Archive for the ‘ Series Two ’ Category

“Doomsday” – Review: Redux

Rose “I… I love you”

Doctor “Quite right too”

Doomsday

The plot here is, on the surface, a little lightweight, with essentially just the Daleks and Cybermen slugging it out for world domination while humanity and the Doctor are caught in the crossfire. However, the depth of the story comes from the various interactions, combining action sequences deftly with scenes of emotional depth, all under the steady directorial hand of Graeme Harper. These scenes are some of the truly memorable ones from the 2005-2013 period of the show. For example, as the two foes size one another up there are some wonderful (some might say wonderfully silly) exchanges: to wit, during their first on-screen tete-a-tete, the Dalek simply dismisses the Cybermen with “This is not war. It is pest control“. (Of course, those in the know will realise that this is just a matter of Nick Briggs talking to himself because he provides the voices for both of them). I have heard that a meeting between the Doctor’s two biggest foes was originally proposed way back in the sixties, so it is something of a surprise that it took this long to materialise. Some may say that it is even more surprising therefore, that the battle, when it did come, was so heavily one-sided in favour of the Daleks. Continue reading

“Army of Ghosts” – Review: Redux

Rose Tyler “This is the story of how I died.”

Army of Ghosts

And so, Billie Piper’s 27-episode run as Rose has come to an end: trapped in a parallel universe with her family but with no chance of escape. The “Army of Ghosts” and “Doomsday” double-part series finale lived up to the expectations of a demanding audience, not only did we get to see the inseparable duo separated but we got a Dalek/Cybermen war thrown in for good measure. I say “war”, more of a “battle”. I say “battle”, more of a “brief encounter”. There was a lot crammed into these two 45-minute segments and so many memorable moments, all of which were built in to the script to lead us in to that ending. Rose going head-to-head with the Cult of Skaro, Pete and Jackie being re-united, and the Daleks and the Cybermen in a war of words as well as weapons were all sequences that will stay with the viewer for quite some time. None of them however can hold a candle to the last 10 minutes of “Doomsday”. Continue reading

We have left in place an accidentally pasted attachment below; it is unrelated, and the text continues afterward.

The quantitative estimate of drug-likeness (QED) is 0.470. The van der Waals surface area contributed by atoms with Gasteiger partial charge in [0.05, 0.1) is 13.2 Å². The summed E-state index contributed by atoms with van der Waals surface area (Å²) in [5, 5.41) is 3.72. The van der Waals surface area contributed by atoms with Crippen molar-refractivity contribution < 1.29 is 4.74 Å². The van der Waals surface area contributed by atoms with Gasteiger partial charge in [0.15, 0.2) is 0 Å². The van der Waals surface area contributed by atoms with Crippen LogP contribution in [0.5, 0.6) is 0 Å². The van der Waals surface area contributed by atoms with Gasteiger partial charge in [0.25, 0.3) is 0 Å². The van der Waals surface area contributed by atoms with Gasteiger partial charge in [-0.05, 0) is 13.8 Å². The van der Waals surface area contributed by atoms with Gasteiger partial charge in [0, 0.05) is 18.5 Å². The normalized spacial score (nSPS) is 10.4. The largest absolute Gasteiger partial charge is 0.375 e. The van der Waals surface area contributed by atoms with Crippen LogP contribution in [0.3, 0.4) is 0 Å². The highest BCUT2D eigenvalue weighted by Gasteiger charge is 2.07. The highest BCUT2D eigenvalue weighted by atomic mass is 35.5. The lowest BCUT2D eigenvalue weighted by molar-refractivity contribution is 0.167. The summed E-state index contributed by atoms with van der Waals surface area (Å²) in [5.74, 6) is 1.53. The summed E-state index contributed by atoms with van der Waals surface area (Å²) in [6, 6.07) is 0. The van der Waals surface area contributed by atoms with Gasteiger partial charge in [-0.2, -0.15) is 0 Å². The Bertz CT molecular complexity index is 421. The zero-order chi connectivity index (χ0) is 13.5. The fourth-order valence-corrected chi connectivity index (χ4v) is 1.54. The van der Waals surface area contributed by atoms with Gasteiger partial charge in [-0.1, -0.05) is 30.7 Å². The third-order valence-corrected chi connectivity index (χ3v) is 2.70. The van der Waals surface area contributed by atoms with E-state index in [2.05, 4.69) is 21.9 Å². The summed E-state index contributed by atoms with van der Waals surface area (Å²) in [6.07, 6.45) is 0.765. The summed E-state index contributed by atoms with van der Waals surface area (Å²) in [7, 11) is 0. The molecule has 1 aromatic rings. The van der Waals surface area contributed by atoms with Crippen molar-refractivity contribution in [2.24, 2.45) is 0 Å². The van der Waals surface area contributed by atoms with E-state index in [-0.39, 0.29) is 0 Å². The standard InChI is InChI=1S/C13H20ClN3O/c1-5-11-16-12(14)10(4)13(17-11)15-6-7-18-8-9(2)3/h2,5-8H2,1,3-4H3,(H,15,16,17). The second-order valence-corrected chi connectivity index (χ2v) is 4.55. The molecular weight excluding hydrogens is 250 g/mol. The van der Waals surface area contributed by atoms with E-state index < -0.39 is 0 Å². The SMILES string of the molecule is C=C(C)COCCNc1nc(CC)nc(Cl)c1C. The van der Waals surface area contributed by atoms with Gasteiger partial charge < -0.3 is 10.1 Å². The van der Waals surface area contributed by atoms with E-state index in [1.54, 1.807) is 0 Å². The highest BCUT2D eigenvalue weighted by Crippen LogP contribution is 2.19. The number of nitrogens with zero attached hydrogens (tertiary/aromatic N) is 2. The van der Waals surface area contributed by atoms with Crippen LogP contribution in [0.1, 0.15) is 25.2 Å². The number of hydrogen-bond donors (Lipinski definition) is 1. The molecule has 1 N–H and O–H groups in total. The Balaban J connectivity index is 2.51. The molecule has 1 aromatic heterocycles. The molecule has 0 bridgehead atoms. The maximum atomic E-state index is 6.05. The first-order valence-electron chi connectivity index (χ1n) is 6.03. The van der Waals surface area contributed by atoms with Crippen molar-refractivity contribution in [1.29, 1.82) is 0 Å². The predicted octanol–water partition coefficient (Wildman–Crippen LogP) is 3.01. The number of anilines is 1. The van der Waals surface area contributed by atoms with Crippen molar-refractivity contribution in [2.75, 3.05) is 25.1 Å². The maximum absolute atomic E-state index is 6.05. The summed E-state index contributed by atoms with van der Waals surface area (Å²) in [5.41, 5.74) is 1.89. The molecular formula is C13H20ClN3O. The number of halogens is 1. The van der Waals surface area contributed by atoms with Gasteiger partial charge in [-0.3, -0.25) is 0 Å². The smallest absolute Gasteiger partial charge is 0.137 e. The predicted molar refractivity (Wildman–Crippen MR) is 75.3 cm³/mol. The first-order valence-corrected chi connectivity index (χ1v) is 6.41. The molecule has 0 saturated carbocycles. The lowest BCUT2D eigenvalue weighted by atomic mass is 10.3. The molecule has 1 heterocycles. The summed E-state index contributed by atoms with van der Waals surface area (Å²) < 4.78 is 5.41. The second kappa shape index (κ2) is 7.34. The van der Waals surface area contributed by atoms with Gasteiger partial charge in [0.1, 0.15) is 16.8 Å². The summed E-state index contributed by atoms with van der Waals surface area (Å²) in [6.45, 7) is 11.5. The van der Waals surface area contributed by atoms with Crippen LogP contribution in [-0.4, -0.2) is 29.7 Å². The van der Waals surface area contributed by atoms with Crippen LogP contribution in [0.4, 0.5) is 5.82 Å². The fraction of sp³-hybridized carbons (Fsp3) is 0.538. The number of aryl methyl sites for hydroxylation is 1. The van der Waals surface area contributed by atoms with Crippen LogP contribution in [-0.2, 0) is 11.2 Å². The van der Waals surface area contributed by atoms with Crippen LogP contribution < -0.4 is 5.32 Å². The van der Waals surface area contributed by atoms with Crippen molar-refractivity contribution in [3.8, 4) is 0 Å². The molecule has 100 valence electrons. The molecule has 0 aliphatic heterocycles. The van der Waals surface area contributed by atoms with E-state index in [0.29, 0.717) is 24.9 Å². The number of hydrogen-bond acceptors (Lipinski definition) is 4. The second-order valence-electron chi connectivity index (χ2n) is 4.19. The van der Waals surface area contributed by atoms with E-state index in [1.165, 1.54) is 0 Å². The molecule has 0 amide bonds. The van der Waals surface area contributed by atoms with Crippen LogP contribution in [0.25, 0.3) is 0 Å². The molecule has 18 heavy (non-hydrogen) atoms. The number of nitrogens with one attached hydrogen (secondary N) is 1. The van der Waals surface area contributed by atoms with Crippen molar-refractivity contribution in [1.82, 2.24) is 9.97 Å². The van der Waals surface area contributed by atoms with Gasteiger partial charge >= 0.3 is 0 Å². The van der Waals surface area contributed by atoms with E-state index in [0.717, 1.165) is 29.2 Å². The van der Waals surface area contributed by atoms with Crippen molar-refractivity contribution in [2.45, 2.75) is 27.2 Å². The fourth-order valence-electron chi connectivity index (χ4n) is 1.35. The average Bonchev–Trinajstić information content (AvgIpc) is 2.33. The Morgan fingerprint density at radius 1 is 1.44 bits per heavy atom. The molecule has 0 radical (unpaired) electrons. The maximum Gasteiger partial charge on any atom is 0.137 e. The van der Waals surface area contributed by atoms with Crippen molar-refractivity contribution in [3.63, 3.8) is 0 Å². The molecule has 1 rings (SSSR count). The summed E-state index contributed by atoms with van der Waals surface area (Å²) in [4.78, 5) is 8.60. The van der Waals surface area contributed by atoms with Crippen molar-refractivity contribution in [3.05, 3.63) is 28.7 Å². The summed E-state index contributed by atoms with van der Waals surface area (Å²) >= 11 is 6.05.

“Fear Her” – Review: Redux

Doctor “No, I’m not really a cat person. Once you’ve been threatened by one in a nuns wimple, kind of takes the joy out of it.”

Fear Her

Watching a programme made in 2006 that heavily featured the 2012 Olympics, with the benefit of hindsight might have led your average viewer to think that there could be some interesting comparisons to be made about the fiction and the reality of the two Olympiads. And indeed, the first thing to strike me here was remembering how silly I thought the torch being run down a suburban street appeared to be back in 2006, only to find myself camped by the side a road near my house six years later watching exactly the same thing for real. There was no way that a drama on a budget could hope to replicate the scale of the real thing, so when the Doctor lit the flame at the Opening Ceremony, and it all looked a little cheap and cheerful. However, that was the least of this episode’s weaknesses. Continue reading

“Love & Monsters” – Review: Redux

Elton “And if there’s one thing I really, really love, then it’s Jeff Lynne and the Electric Light Orchestra. ‘Cause you can’t beat a bit of ELO.”

Love and Monsters